Since its establishment in 1948, the State of Israel has sought peace with its neighbors through direct negotiations. However, its efforts to reach out for peace and to open direct channels of dialogue were not met by similar efforts on the Arab side. Until the 1991 Madrid Conference, only Egypt had accepted Israel's offer to negotiate face-to-face. Late Egyptian President Anwar Sadat accepted Prime Minister Begin's invitation for dialogue, and the two countries embarked on historic bilateral negotiations which led to the 1978 Camp David Accords and the 1979 Israel-Egypt peace treaty. Since then, peace has prevailed on our mutual border and cooperation between the two states is growing.
In May 1989, Israel presented a new peace initiative. The breakup of the Soviet Union and the Gulf War produced a change in the basic political order of the Middle East, prompting the Arab world to reassess its attitude toward Israel and to enter into negotiations to build a new future for the Middle East.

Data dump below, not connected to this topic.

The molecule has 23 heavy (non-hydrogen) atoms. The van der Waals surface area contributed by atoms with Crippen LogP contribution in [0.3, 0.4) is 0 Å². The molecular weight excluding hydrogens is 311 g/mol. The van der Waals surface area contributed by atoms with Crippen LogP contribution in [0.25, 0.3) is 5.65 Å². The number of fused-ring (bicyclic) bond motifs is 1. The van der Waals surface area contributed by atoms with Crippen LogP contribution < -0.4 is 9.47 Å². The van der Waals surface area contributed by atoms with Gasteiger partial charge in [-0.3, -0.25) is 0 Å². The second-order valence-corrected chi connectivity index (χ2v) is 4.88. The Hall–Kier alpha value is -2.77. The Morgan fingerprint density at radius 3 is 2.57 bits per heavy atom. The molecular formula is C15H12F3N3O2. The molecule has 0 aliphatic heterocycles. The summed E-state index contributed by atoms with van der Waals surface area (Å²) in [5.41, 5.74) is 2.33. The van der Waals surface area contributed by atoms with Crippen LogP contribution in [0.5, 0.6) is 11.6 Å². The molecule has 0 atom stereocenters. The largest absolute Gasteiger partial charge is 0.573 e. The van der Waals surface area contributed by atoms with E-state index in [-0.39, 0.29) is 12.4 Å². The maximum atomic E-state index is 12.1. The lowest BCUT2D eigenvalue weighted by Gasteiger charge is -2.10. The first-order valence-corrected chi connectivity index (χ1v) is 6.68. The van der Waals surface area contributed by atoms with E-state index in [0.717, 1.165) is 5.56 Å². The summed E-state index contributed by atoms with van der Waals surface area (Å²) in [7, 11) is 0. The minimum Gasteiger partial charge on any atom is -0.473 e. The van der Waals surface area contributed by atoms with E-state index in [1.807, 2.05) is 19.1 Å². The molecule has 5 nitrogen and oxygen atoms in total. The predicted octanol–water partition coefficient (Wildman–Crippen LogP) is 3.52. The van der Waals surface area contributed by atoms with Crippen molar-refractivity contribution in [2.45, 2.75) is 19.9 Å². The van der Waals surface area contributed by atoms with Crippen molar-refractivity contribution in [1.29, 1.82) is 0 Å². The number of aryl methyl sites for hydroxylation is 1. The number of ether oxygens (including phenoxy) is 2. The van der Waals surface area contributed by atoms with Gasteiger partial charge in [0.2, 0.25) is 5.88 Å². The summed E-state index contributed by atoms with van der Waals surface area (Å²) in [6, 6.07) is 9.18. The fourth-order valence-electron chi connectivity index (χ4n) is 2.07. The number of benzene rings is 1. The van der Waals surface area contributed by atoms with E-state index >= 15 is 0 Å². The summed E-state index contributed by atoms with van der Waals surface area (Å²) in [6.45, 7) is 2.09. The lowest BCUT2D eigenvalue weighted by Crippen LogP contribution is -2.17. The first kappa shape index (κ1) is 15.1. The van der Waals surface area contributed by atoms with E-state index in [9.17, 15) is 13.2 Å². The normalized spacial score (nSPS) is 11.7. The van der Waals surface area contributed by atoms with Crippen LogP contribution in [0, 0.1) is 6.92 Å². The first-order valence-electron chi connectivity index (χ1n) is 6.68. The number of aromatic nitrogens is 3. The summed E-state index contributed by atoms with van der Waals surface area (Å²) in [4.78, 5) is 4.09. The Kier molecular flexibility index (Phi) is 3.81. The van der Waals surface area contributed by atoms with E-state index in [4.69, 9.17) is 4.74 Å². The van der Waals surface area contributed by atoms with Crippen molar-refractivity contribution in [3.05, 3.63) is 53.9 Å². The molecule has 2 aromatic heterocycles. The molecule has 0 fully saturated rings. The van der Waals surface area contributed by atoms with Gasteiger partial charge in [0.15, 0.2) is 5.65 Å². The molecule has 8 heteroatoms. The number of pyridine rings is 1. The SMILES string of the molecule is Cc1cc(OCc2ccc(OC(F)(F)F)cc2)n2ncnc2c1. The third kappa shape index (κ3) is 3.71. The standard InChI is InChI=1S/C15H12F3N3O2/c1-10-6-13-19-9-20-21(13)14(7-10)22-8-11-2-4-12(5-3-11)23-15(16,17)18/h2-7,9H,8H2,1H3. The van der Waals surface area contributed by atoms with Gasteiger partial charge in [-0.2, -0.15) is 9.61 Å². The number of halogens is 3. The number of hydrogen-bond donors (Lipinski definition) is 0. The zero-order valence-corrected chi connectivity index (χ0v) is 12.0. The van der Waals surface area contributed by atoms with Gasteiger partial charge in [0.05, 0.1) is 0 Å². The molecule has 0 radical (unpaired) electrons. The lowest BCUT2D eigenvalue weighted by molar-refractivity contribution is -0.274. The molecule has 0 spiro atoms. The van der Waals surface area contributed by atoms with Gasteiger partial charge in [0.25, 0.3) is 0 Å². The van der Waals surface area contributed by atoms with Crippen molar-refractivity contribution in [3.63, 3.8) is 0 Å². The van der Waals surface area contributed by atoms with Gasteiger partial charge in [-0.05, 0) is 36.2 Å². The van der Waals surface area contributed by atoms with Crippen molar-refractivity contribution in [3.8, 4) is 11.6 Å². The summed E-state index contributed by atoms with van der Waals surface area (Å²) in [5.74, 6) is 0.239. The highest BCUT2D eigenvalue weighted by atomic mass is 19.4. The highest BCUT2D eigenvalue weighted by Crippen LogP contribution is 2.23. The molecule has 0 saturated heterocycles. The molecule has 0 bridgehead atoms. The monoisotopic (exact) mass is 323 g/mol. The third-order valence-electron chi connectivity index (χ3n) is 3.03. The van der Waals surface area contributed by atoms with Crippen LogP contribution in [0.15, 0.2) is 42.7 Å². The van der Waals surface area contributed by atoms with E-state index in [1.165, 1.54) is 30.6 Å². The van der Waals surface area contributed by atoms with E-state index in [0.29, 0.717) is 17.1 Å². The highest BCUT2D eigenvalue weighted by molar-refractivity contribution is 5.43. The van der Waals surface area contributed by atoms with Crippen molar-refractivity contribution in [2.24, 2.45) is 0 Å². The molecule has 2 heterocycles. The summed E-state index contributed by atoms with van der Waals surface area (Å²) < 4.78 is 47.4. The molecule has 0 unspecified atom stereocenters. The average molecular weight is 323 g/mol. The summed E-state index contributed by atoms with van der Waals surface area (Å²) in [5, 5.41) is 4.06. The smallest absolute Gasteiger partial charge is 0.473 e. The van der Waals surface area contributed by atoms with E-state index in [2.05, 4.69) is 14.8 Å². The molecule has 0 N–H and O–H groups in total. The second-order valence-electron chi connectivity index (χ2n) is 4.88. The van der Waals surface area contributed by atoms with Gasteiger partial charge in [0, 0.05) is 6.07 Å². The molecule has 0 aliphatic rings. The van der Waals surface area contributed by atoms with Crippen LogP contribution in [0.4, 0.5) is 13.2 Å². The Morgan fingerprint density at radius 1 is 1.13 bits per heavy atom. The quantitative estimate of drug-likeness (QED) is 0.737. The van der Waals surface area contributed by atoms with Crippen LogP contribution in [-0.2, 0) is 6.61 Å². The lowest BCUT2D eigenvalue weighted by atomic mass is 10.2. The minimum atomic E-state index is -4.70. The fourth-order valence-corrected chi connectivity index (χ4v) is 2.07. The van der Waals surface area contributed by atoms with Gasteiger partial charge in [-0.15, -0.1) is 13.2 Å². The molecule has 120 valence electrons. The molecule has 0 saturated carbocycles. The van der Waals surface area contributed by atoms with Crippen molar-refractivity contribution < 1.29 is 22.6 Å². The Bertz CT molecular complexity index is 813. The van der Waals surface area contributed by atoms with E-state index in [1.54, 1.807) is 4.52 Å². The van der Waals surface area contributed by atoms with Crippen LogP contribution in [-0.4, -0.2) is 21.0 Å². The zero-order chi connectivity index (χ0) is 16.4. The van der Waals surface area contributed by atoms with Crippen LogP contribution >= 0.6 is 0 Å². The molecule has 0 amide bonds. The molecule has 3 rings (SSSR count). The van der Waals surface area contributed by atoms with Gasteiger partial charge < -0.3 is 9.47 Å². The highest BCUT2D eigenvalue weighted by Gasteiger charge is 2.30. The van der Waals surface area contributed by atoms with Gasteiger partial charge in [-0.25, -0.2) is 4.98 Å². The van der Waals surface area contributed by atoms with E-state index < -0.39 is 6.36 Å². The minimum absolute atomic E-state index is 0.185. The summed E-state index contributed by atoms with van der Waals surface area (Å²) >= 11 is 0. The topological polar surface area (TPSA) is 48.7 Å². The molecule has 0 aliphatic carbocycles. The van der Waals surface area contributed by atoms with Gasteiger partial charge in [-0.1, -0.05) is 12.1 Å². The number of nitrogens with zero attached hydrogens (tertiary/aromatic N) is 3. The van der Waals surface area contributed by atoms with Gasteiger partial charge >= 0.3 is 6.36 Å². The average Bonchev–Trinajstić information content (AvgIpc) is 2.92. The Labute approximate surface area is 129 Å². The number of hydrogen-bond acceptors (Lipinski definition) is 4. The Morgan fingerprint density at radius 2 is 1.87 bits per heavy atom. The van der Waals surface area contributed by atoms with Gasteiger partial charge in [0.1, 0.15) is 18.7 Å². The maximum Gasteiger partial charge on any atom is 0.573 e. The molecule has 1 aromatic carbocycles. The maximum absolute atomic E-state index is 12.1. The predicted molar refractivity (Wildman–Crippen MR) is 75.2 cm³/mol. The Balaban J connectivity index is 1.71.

In October 1991, a conference was convened in Madrid to inaugurate direct peace talks. Subsequently, bilateral negotiations were conducted between Israel and Syria, Lebanon, Jordan and the Palestinians, as well as multilateral talks on key regional issues. To date, these negotiations have resulted in a peace treaty between Israel and Jordan, and a series of interim agreements with the Palestinians.
Source: Israeli Foreign Ministry